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Differential hypoxemia (DH) has been recognized as a clinical problem during veno-arterial extracorporeal membrane oxygenation (VA ECMO) although its features and consequences have not been fully elucidated. This single center retrospective study aimed to investigate the clinical characteristics of patients manifesting DH as well as the impact of repositioning the drainage point from the inferior vena cava (IVC) to the superior vena cava to alleviate DH. All patients (>15 years) commenced on VA ECMO at our center between 2009 and 2020 were screened. Of 472 eligible patients seven were identified with severe DH. All patients had the drainage cannula tip in the IVC or at the junction between the IVC and right atrium. The mean peripheral capillary saturation increased from 54 (±6.6) to 86 (±6.6) %, (p = <0.001) after repositioning of the cannula. Pre-oxygenator saturation increased from 62 (±8.9) % prior to adjustment to 74 (±3.7) %, (p = 0.016) after repositioning. Plasma lactate tended to decrease within 24 h after adjustment. Five patients (71%) survived ECMO treatment, to discharge from hospital, and were alive at 1-year follow-up. Although DH has been described in several studies, the condition has not been investigated in a clinical setting comparing the effect on upper body saturation before and after repositioning of the drainage cannula. This study shows that moving the drainage zone into the upper part of the body has a marked positive effect on upper body saturation in patients with DH.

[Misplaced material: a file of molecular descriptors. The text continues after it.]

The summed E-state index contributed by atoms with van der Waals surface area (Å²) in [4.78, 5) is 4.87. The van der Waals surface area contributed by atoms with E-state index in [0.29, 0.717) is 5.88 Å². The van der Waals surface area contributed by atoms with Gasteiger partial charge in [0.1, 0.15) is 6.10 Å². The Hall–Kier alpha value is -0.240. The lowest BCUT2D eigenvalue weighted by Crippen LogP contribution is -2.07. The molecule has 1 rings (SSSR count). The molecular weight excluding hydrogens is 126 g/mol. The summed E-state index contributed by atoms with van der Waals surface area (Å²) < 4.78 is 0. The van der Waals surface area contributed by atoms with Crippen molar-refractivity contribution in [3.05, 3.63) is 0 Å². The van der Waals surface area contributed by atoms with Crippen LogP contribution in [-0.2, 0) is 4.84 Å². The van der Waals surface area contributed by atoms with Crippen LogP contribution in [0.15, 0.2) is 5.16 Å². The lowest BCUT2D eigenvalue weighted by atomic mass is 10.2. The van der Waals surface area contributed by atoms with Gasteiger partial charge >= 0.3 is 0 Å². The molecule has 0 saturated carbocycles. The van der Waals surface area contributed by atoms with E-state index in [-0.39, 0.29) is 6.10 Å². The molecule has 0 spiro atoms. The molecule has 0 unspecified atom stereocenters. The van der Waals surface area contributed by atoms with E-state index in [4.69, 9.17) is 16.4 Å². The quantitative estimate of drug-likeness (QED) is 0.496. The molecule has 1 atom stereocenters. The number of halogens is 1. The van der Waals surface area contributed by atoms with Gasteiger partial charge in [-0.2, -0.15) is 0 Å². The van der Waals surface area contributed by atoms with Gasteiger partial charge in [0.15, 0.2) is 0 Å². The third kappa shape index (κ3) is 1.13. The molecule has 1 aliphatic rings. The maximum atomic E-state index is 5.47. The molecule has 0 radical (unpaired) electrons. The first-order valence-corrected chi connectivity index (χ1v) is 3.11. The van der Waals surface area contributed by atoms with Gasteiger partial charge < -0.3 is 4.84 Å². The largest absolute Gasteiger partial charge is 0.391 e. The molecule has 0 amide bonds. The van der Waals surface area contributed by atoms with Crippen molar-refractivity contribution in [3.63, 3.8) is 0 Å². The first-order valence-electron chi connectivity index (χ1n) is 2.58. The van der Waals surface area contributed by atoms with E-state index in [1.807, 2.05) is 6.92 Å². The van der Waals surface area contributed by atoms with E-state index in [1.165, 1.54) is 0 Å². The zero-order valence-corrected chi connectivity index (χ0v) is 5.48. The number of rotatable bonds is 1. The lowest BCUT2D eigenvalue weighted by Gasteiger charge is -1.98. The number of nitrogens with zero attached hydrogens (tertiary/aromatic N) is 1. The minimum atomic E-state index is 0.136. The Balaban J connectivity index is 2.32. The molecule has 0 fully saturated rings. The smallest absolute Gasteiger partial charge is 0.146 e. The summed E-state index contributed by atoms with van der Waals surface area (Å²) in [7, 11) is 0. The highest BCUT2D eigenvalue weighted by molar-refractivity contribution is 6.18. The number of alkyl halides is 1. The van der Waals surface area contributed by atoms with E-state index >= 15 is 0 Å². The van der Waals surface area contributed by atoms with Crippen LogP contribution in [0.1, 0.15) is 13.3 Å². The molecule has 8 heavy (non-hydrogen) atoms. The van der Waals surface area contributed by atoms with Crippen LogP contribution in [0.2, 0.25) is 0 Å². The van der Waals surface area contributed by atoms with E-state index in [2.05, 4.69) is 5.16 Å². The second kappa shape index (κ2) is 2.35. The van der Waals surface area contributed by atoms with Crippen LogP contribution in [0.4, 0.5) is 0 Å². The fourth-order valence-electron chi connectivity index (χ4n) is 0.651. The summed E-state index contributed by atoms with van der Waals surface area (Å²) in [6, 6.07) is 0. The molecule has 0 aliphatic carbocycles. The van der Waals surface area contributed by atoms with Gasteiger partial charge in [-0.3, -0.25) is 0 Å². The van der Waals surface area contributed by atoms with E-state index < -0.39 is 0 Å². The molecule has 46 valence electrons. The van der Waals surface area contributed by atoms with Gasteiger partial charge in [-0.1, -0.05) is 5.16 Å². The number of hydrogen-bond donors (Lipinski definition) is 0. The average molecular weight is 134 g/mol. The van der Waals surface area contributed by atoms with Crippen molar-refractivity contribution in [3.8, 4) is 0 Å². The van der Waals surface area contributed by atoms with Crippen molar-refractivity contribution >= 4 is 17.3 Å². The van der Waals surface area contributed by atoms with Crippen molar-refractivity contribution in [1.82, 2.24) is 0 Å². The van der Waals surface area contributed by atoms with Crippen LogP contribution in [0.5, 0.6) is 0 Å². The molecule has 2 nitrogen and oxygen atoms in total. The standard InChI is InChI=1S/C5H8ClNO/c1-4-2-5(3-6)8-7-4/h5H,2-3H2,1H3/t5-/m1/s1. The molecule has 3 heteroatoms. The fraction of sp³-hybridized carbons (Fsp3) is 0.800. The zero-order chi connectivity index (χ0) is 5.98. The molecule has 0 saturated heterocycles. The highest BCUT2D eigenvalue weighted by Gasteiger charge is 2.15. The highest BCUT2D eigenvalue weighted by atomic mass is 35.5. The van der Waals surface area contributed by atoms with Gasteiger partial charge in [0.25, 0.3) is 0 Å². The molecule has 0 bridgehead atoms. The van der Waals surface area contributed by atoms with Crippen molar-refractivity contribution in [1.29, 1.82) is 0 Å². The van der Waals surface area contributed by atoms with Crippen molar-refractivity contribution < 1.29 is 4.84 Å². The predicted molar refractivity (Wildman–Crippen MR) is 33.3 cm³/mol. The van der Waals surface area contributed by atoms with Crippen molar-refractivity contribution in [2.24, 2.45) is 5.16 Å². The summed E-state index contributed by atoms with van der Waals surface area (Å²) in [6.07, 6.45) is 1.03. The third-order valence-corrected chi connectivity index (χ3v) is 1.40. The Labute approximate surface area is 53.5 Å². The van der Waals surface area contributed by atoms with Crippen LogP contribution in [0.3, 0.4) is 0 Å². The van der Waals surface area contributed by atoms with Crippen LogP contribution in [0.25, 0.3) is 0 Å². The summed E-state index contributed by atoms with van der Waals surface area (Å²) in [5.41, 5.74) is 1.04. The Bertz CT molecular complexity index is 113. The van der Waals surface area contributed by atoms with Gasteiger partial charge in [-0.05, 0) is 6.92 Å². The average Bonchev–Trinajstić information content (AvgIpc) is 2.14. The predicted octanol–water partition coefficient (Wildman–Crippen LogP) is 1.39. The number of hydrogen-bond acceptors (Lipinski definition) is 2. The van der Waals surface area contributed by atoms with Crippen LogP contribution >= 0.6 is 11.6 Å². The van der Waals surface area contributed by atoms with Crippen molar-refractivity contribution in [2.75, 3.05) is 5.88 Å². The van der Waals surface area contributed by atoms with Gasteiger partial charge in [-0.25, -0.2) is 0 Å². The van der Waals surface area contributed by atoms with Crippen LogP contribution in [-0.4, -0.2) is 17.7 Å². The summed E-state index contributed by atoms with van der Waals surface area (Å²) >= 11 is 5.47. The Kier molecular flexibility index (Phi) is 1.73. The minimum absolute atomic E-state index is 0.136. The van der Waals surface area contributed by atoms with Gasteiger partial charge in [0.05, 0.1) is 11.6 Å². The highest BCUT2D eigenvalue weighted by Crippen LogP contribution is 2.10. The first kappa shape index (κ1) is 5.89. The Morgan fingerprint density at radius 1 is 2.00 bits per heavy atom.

Lars Falk, Jan Hultman, Lars M Broman. Differential hypoxemia and the clinical significance of venous drainage position during extracorporeal membrane oxygenation. Perfusion. 2023 May;38(4):818-825

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PMID: 35543368

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